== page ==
Who runs the internet?
No one runs the internet. It’s organized as a decentralized network of networks. Thousands of companies, universities, governments, and other entities operate their own networks and exchange traffic with each other based on voluntary interconnection agreements.
The shared technical standards that make the internet work are managed by an organization called the Internet Engineering Task Force. The IETF is an open organization; anyone is free to attend meetings, propose new standards, and recommend changes to existing standards. No one is required to adopt standards endorsed by the IETF, but the IETF’s consensus-based decision-making process helps to ensure that its recommendations are generally adopted by the internet community.
The Internet Corporation for Assigned Names and Numbers (ICANN) is sometimes described as being responsible for internet governance. As its name implies, ICANN is in charge of distributing domain names (like vox.com) and IP addresses. But ICANN doesn’t control who can connect to the internet or what kind of information can be sent over it.
What’s an IP address?
Internet Protocol addresses are numbers that computers use to identify each other on the internet. For example, an IP address for vox.com is 126.96.36.199.
An ICANN department known as the Internet Assigned Numbers Authority is responsible for distributing IP addresses to ensure that two different organizations don’t use the same address.
What is IPv6?
The current internet standard, known as IPv4, only allows for about 4 billion IP addresses. This was considered a very big number in the 1970s, but today, the supply of IPv4 addresses is nearly exhausted.
So internet engineers have developed a new standard called IPv6. IPv6 allows for a mind-boggling number of unique addresses — the exact figure is 39 digits long — ensuring that the world will never again run out.
At first, the transition to IPv6 was slow. Technical work on the standard was completed in the 1990s, but the internet community faced a serious chicken-and-egg problem: as long as most people were using IPv4, there was little incentive for anyone to switch to IPv6.
But as IPv4 addresses became scarce, IPv6 adoption accelerated. The fraction of users who connected to Google via IPv6 grew from 1 percent at the beginning of 2013 to 6 percent in mid-2015.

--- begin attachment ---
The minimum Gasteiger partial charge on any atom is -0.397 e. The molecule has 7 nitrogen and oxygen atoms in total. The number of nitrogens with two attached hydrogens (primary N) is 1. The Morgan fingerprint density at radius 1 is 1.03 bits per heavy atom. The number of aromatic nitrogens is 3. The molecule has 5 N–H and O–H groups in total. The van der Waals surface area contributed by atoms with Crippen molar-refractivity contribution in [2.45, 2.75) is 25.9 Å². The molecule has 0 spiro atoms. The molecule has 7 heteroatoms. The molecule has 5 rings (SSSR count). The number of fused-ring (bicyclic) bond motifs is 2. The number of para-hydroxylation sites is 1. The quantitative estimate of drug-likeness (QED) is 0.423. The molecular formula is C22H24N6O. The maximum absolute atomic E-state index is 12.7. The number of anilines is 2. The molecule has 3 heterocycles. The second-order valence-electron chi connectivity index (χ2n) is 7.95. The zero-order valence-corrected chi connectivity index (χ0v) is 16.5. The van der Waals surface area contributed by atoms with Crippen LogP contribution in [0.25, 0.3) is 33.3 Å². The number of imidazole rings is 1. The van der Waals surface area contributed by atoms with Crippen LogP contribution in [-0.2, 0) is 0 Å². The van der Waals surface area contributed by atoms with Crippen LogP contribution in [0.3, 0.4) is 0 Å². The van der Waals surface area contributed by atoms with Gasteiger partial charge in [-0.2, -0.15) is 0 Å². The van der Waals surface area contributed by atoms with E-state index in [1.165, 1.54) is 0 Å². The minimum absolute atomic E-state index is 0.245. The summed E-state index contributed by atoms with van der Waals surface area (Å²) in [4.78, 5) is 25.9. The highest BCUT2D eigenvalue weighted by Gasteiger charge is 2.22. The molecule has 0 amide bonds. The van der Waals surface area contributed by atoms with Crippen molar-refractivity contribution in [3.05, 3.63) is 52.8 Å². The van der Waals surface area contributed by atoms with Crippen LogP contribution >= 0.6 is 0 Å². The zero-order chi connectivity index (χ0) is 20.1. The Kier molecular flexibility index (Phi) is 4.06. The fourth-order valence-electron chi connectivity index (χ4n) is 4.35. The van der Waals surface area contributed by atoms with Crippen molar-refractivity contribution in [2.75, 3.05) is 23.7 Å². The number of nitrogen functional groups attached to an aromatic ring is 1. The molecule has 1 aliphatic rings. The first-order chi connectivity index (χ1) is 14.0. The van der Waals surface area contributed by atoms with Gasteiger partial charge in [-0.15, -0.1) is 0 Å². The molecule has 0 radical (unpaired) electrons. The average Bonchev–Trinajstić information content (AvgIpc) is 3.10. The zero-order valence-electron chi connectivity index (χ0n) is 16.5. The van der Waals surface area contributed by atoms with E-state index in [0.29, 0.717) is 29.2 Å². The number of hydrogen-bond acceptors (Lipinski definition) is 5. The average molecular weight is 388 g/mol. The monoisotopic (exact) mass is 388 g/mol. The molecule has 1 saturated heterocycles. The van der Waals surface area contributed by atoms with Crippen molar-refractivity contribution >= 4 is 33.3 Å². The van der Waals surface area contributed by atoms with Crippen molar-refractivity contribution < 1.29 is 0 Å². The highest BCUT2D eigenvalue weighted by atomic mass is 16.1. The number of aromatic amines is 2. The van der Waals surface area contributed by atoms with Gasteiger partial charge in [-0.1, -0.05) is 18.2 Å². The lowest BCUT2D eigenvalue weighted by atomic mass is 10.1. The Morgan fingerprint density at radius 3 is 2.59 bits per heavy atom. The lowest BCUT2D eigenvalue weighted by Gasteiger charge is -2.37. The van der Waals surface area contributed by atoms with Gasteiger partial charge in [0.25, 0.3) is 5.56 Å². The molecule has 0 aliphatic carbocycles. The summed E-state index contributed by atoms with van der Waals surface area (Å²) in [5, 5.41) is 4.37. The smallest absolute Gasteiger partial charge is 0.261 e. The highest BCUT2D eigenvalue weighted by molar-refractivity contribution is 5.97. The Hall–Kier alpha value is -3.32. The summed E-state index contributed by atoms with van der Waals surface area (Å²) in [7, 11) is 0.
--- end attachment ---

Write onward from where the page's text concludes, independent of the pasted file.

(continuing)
How does wireless internet work?
In its early years, internet access was carried over physical cables. But more recently, wireless internet access has become increasingly common.
There are two basic types of wireless internet access: wifi and cellular. Wifi networks are relatively simple. Anyone can purchase wifi networking equipment in order to provide internet access in a home or business. Wifi networks use unlicensed spectrum: electromagnetic frequencies that are available for anyone to use without charge. To prevent neighbors’ networks from interfering with each other, there are strict limits on the power (and therefore the range) of wifi networks.
Cellular networks are more centralized. They work by breaking up the service territory into cells. In the densest areas, cells can be as small as a single city block; in rural areas a cell can be miles across. Each cell has a tower at its center providing services to devices there. When a device moves from one cell to another, the network automatically hands off the device from one tower to another, allowing the user to continue communicating without interruption.
Cells are too large to use the unlicensed, low-power spectrum used by wifi networks. Instead, cellular networks use spectrum licensed for their exclusive use. Because this spectrum is scarce, it is usually awarded by auction. Wireless auctions have generated tens of billions of dollars in revenue for the US treasury since the first one was held in 1994.
What is the cloud?
The cloud describes an approach to computing that has become popular in the early 2000s. By storing files on servers and delivering software over the internet, cloud computing provides users with a simpler, more reliable computing experience. Cloud computing allows consumers and businesses to treat computing as a utility, leaving the technical details to technology companies.